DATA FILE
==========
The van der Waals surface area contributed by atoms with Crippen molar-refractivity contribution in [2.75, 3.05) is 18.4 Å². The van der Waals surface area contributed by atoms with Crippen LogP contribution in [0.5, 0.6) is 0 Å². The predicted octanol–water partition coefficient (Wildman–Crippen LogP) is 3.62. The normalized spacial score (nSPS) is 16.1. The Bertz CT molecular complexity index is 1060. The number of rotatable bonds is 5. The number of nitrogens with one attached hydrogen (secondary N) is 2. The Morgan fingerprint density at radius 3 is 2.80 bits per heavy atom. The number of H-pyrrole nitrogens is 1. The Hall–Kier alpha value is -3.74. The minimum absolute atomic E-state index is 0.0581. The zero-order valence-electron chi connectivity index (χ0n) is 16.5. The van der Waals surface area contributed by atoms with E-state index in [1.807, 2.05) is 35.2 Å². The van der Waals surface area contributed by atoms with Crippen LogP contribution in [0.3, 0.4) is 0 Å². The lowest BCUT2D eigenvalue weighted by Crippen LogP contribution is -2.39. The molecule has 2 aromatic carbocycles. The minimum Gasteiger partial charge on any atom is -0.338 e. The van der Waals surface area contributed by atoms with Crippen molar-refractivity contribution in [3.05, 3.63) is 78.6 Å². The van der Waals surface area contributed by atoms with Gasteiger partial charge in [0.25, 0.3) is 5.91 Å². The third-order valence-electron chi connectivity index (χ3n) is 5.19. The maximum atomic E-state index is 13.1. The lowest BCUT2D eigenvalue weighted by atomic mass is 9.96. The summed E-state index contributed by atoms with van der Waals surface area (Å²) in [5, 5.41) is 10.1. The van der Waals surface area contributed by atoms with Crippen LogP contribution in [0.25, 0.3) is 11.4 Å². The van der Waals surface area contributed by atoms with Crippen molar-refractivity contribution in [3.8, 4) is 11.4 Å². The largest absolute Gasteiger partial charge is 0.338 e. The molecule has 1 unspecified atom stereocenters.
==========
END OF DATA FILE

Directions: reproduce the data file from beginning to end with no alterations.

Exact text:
The van der Waals surface area contributed by atoms with Crippen molar-refractivity contribution in [2.75, 3.05) is 18.4 Å². The van der Waals surface area contributed by atoms with Crippen LogP contribution in [0.5, 0.6) is 0 Å². The predicted octanol–water partition coefficient (Wildman–Crippen LogP) is 3.62. The normalized spacial score (nSPS) is 16.1. The Bertz CT molecular complexity index is 1060. The number of rotatable bonds is 5. The number of nitrogens with one attached hydrogen (secondary N) is 2. The Morgan fingerprint density at radius 3 is 2.80 bits per heavy atom. The number of H-pyrrole nitrogens is 1. The Hall–Kier alpha value is -3.74. The minimum absolute atomic E-state index is 0.0581. The zero-order valence-electron chi connectivity index (χ0n) is 16.5. The van der Waals surface area contributed by atoms with E-state index in [1.807, 2.05) is 35.2 Å². The van der Waals surface area contributed by atoms with Crippen LogP contribution in [0.3, 0.4) is 0 Å². The lowest BCUT2D eigenvalue weighted by Crippen LogP contribution is -2.39. The molecule has 2 aromatic carbocycles. The minimum Gasteiger partial charge on any atom is -0.338 e. The van der Waals surface area contributed by atoms with Crippen molar-refractivity contribution in [3.05, 3.63) is 78.6 Å². The van der Waals surface area contributed by atoms with Gasteiger partial charge in [0.25, 0.3) is 5.91 Å². The third-order valence-electron chi connectivity index (χ3n) is 5.19. The maximum atomic E-state index is 13.1. The lowest BCUT2D eigenvalue weighted by atomic mass is 9.96. The summed E-state index contributed by atoms with van der Waals surface area (Å²) in [5, 5.41) is 10.1. The van der Waals surface area contributed by atoms with Crippen LogP contribution in [0.25, 0.3) is 11.4 Å². The van der Waals surface area contributed by atoms with Crippen molar-refractivity contribution in [3.8, 4) is 11.4 Å². The largest absolute Gasteiger partial charge is 0.338 e. The molecule has 1 unspecified atom stereocenters.